The Financial Status of Women in Islam
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Author : Arshad Shaikh

The ‘world of work’ section of the UN Women website (unwomen.org) has some interesting assertions related to women’s empowerment — “Gender differences in laws affect both developing and developed economies, and women in all regions. Women remain less likely to participate in the labor market than men around the world. Women are more likely to be unemployed than men. Women are over-represented in informal and vulnerable employment. Globally, women are paid less than men. Women bear disproportionate responsibility for unpaid care and domestic work. Unpaid care work is essential to the functioning of the economy but often goes uncounted and unrecognized. Women are still less likely to have access to social protection. Women are less likely than men to have access to financial institutions or have a bank account. The digital divide remains a gendered one. Women are less likely to be entrepreneurs and face more disadvantages starting businesses. Women are constrained from achieving the highest leadership positions. Violence and harassment in the world of work affect women regardless of age, location, income or social status.”

It means that globally, women are getting a raw deal at the workplace.

But what about the situation in the Muslim world. Let us look at the Middle East and North Africa (MENA) region {which is 93% Muslim, has a population of 325 million (20% of global Muslim population) and the highest percentage of Muslim-majority countries}. According to the World Economic Forum’s Global Gender Gap Report 2021, the Middle East and North Africa (MENA) region remains the area with the largest gap (60.9%). The index looks at parameters such as economic participation and opportunity, educational attainment, health and survival and political empowerment. It means that the situation of Muslim women conforms to the narrative created by global media and endorsed by the popular perception that Muslim women are oppressed, exploited and remain downtrodden compared to others. As Susan Carland correctly states in the Guardian ((If you want to know about Muslim women’s rights, ask Muslim women – dated 7 May 2017) – “Islam is arguably the most discussed religion in the west today, in both media and society, and, after terrorism, the plight of Muslim women is probably the most controversial topic of debate. I have been asked, challenged, harangued and abused about “Islam’s treatment of women” countless times in person and online. Nonetheless, there is only a small amount of published work available on the topic of Muslim women fighting sexism within Muslim communities, and much of that focuses on women who see Islam as inherently part of the problem – if not the whole problem that Muslim women face. The assumption is that Muslim women need to be extricated from the religion entirely before anything close to liberation or equality can be achieved.” So is it Islam that is holding back Muslim women or are there some other reasons? We look at an important aspect of this debate by trying to understand the Islamic approach towards the economic or financial status of women and the way it affects their social and political standing in society.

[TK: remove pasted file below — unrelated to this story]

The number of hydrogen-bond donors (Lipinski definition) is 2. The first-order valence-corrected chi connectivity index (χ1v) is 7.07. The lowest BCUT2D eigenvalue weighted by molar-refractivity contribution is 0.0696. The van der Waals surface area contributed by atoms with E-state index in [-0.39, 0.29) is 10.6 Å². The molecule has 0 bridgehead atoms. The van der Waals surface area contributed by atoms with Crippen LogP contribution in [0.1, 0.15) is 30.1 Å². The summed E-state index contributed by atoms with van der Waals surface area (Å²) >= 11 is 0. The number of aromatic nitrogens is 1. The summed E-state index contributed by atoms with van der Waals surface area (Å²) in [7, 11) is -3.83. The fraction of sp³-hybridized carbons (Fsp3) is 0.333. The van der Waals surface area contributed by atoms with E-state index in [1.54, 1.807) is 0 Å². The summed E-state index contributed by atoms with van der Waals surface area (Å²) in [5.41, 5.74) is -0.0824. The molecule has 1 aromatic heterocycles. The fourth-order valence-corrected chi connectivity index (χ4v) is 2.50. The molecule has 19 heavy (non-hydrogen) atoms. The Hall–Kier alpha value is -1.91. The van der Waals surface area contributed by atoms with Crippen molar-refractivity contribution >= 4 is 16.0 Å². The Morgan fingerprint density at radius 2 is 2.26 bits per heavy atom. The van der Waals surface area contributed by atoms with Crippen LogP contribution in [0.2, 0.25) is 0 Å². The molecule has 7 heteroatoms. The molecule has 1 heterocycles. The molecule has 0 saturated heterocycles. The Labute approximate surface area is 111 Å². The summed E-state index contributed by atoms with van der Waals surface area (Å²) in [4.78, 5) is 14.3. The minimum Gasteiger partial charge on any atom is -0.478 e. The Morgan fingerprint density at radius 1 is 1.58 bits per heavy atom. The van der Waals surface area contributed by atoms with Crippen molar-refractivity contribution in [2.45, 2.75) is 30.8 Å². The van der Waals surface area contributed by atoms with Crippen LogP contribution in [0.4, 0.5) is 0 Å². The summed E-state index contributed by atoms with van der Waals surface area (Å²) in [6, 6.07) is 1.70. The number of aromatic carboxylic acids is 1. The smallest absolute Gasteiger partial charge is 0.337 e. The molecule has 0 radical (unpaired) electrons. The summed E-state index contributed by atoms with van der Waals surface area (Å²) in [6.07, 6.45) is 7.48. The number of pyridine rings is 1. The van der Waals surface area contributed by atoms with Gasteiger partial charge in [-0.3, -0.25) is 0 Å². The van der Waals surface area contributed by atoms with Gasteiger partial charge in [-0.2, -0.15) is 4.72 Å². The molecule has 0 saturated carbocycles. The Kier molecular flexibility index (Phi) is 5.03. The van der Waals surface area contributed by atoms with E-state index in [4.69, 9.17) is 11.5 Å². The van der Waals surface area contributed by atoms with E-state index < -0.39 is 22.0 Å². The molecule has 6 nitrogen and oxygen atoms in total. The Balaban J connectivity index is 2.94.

Fundamental doctrine
The Quran (Surah 4 verse 1) says: “O people! Fear your Lord Who created you from a single being and out of it created its mate; and out of the two spread many men and women”. The verse urges us to recognize that all human beings have sprung from the same root and that all of them are, therefore, of one another’s flesh and blood. The expression ‘Who created you from a single being (nafs) indicates that the creation of the human species began with the creation of one individual. Other verses state that the first individual was Adam (peace be upon him). His mate (Eve or Hawaa’ (peace be upon her) was created from the same nafs as him, and then the world spread from their offspring. The verse (4:1) establishes two very fundamental precepts of Islam. One is that of universal brotherhood and the other of gender equality. This principle of granting women equal rights is further reinforced by other verses of the Quran like – “To men is allotted what they earn, and to women what they earn” (4:32). “Never will I suffer to be lost the work of any of you, be he male or female: Ye are members, one of another:” (3:195). “If any do deeds of righteousness,- be they male or female – and have faith, they will enter Heaven, and not the least injustice will be done to them” (4:124). “Wives have the same rights as the husbands have on them” (2:228). This belief advanced by the Quran more than 1400 years back about the status of women was quite revolutionary and empowering if we compare it to what women were thought of by other religions and civilizations. In Hinduism, the woman stood debarred from being educated in religious scripture. Buddhism did not recognize salvation for the one having sexual relations with a woman. Christianity and Judaism looked down upon women as a source of evil temptation. The condition of women in Rome, Iran, China, Egypt and other civilizations was not very encouraging. She was more of an object and a commodity and called the “daasi” (slave) of her husband who should extol and worship him to qualify as a “good wife.” The concept of giving the woman her rights and a place of honor in society was pioneered by Islam.